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fine art prints

Happy ‘Grin

by Lanny McDowell on October 20, 2010

This is prime season for peregrines to move through Martha’s Vineyard.  One guy up at the Gay Head Cliffs at Aquinnah saw eighteen the other day, with four visible at one time.  Right place at the right time.

Sometimes the falcons  exert what seems from my vantage point like a lot of energy acquiring a meal, like chasing down a Sanderling, maneuvering one out over open water and cutting off its climb for height or an escape back to the  flock.  Recently I have been noticing, instead, some almost casual chases.  [click to continue...]

Black-throated Gray Warbler on Martha’s Vineyard

by Lanny McDowell on September 11, 2010

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This was a sweet surprise for six of us this morning, up at the Gay Head Cliffs.  We observed this guy for almost an hour.  It was a lifer too for some in our group, a bonus prize and surely unanticipated, just the way it ought to be.

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I have a list of folks who get an emailed notice from me with a URL to click on when I have posted a new blog. There are also more frequent times when I just send out photos to that list without bothering to blog about them or post them to a listserve.  Not on the list?  Want to be? Just contact me  saying you want to be on the list .  Also, please subscribe to this blog using the Feedburner sign up field above – it’s really easy -  in the right side column for automatic blog feeds to your email.  Getting off the list is just as simple.

These images and Lanny McDowell Avian Art fine art prints are available for purchase. Contact me or View my gallery.


Skimmers, then more skimmers.

by Lanny McDowell on August 8, 2010

DSCN6341The TTOR shorebird techs had been waiting to see what would hatch from under the Black Skimmer pair out at Norton Point at Katama Bay inside the southeast corner of Martha’s Vineyard.  The birds had laid one egg, annexed two Least Tern eggs into their nest and laid a second of their own.  According to observers, one or two of the tern eggs hatched but did not make it for long.  One of the skimmer eggs hatched into a healthy chick, which we saw today.  We were told a second pair had arrived and laid eggs – it turned out to be three of them.  Four of us, including Martin, the Swedish Phd candidate taking a three week intensive on molecular biology over in Woods Hole at the Marine Biology Lab, then discovered a third pair of skimmers in residence.   All very exciting.  The skimmers are incredible on the wing!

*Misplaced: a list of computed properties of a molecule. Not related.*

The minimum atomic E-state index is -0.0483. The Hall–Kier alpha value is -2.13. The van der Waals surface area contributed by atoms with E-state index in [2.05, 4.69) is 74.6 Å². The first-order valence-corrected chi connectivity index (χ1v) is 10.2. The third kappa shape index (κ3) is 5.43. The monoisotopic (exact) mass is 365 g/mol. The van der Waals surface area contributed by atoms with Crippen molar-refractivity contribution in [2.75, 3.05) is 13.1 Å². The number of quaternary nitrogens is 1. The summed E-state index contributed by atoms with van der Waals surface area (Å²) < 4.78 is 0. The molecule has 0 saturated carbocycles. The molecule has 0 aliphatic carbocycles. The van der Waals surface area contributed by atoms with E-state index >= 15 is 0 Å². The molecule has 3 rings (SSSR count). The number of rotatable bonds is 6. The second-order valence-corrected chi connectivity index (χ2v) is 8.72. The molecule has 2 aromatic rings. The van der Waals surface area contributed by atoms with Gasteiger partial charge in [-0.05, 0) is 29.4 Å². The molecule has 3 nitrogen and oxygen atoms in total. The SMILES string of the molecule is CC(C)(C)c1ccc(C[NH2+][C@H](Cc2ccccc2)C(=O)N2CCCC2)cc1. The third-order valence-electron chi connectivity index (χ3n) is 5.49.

The beginning:

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Three adults are a little tight, but not so bad:

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The casual ease of flight:

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Albatross wannabe:

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This is for the guys who went out with me today:

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Best shot – a trio of grace on the wing:

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Birds are cool!  Lanny

These images and Avian Art fine art prints are available for purchase. Contact me or View my gallery.

I have a list of folks who get an emailed notice from me with a URL to click on when I have posted a new blog.  There are also times when I just send out photos to the list without bothering to blog about them or post them to a listserve.  Not on the list?  Want to be? Just contact me  saying you want to be on the list or, better yet,  subscribe to Feedburner above, in the right side column for automatic blog feeds to your email.  Getting off the list is just as simple.

First Tundra Swans of the Year

by Lanny McDowell on January 4, 2010

IMG_3334DWingatecr6 They were also the first in quite a while on Martha’s Vineyard.  They sort of had to be the first of the year, since it was the first of the year, about ten thirty in the morning.

The checklist for the Martha’s Vineyard Christmas Bird Count, which takes place tomorrow, on January fifth, due to a weather delay, says the CBC has recorded one Tundra Swan  since 1999.  Soo Whiting’s book, Vineyard Birds II,  says tundras were seen more frequently and more regularly on CBCs up until ‘92 and then, for the most part, not seen after that.  She writes, “Martha’s Vineyard and Nantucket are the two best places in Massachusetts where an observer might expect to see this rare visitor.”  It’s only a guess, but I would be quite surprised if [click to continue...]